Regardless of what your position is in your industry, or what industry you operate in, every organization needs to craft and refine their unfair advantage. In order to maintain a competitive edge, as well as attract (and retain) as many customers as possible, there has to be a reason as to why customers would choose your product or service over that of your competitors.
About six months ago, I had a wonderful opportunity to speak at a global trade organization in Puerto Rico at their annual conference. This organization is comprised of many engaged members, largely small and mid-sized business owners, many of whom started their businesses, and compete in an extremely competitive marketplace. Like many organizations, their customers range from extremely discerning and focused on high quality and service, to others who are highly price sensitive and view their services purely as a commodity.
So we titled this speech/workshop as “Defining Your Unfair Advantage” but it’s really about trying to answer a tough question: What is truly unique about your organization?
As background, TSI (www.transforming.com) is a growing consulting firm and like all companies that grow, at one point in our company’s life cycle, we were hitting a plateau. So a few years back, we put a small advisory group – consisting of a few people both in and outside of the consulting industry.
One of our advisors asked me a basic, yet poignant question. He asked, “Dan, what is TSI’s Unfair Advantage?”. In other words, what are the most compelling 1-2 things that you do or you know that completely differentiates you?
So I began going through our services (albeit somewhat generically) – helping to improve a company’s efficiency…help them select technology to run their business more effectively. And one of my advisors replied “Dan all kinds of companies do that”.
I’ll come back to TSI’s story in a minute, but the real point of this article is about you and your organization.
Understanding Your Unfair Advantage
If I was to ask you, “what is your company’s unfair advantage?”, how easy or hard would it be for you to come up with something unique? Let me put you at ease – this is normal and it’s something that, just like we did, can be overcome by a little focused thought and work.
Keep in mind the following – a real unfair advantage has the following characteristics:
- Takes investment to define/try/refine;
- Can and should change over time;
- A well-defined and real unfair advantage is one that cannot easily be copied or bought. In other words, it truly creates an unfair advantage for your organization;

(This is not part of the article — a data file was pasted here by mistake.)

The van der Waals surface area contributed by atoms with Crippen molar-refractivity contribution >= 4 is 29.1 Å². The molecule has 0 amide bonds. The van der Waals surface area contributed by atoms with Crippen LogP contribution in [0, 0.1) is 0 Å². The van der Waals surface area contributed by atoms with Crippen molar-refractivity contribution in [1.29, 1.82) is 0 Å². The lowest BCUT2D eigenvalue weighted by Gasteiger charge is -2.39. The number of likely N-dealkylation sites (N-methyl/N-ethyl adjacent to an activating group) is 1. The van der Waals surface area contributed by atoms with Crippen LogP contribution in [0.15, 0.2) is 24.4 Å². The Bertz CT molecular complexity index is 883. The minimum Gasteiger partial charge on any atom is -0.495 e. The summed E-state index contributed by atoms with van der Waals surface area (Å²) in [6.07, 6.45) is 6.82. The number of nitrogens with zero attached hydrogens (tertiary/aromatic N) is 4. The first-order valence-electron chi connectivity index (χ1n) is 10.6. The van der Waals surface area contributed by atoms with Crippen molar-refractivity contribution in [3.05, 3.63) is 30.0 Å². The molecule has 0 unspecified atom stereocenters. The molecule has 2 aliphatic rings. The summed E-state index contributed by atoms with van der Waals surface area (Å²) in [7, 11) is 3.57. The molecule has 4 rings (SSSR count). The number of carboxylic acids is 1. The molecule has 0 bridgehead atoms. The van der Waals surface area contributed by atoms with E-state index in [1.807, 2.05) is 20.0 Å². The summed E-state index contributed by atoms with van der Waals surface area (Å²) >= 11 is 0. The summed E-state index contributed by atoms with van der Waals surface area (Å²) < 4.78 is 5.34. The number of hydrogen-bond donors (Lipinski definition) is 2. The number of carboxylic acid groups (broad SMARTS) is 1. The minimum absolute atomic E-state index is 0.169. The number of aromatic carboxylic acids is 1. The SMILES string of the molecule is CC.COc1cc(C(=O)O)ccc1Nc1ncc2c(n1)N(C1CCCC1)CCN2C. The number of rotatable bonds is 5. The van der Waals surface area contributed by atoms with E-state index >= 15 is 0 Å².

- Will likely require you to increase your performance (that may include process, technology or people) in meaningful ways AND includes how articulate your employees are at describing your organization.
Here are 4 great questions you can ponder to get started:
- What is your organization really good at?
- How does that compare to what your customers want/need?
- What are your competitors good at and how does that compare to what you are good at, specifically in the context of what your customers want or need?
- In parallel, think about this from a customer’s standpoint; are there other alternatives than what they have? This may include choosing not to do the work.
Ultimately this way of thinking is looking at the Value Proposition of your organization doing work that is perceived to be of value – this is the heart of your company’s service offering. Regardless of what industry you operate in, if any one of these dimensions is out of whack, then your business model is out of alignment.
Important Factors of Your Unfair Advantage (UA):
So now the “nickel question” is, how can you move from defining your value proposition to carving out your organization’s Unfair Advantage? That is definitely a great question. At TSI, we see the UA as a function of:
Quality x Originality x Service x Convenience x Price
Therefore, in the context of your target customer segment(s) and your service offering, define the following (this is a great “homework” assignment):
- Quality – what is the quality of what you deliver? What should it be?
- Originality – how unique or different is what you offer compared to your competitors?
- Service – how do you deliver – are you punctual, polite, understandable? Also consider how comfortable your customers are working with you. Think of this as a sort of user interface for your customers.
- Convenience – how accessible are you? This can be defined by location, or your relationship to your customers.
- Price – how much do you charge and how do you charge it?
As you can probably guess, these questions are appropriate for those of you who might lead a department, such as; IT, Finance, HR, Admissions, or any other function. How are you branding that service? How should you and what will it take for you to live that brand?
TSI is a leading consulting firm based in the Chicago area. We help our clients to transform; this includes the work to define key strategies and then bring them to life.
For more information on TSI’s transformation expertise, click here – http://transforming.com/services/business-transformation/
You can request more information about our service offerings by emailing us at firstname.lastname@example.org. To speak with Dan Feely, TSI’s Managing Partner, you can reach him at 847-705-0960 x202, or via email at email@example.com.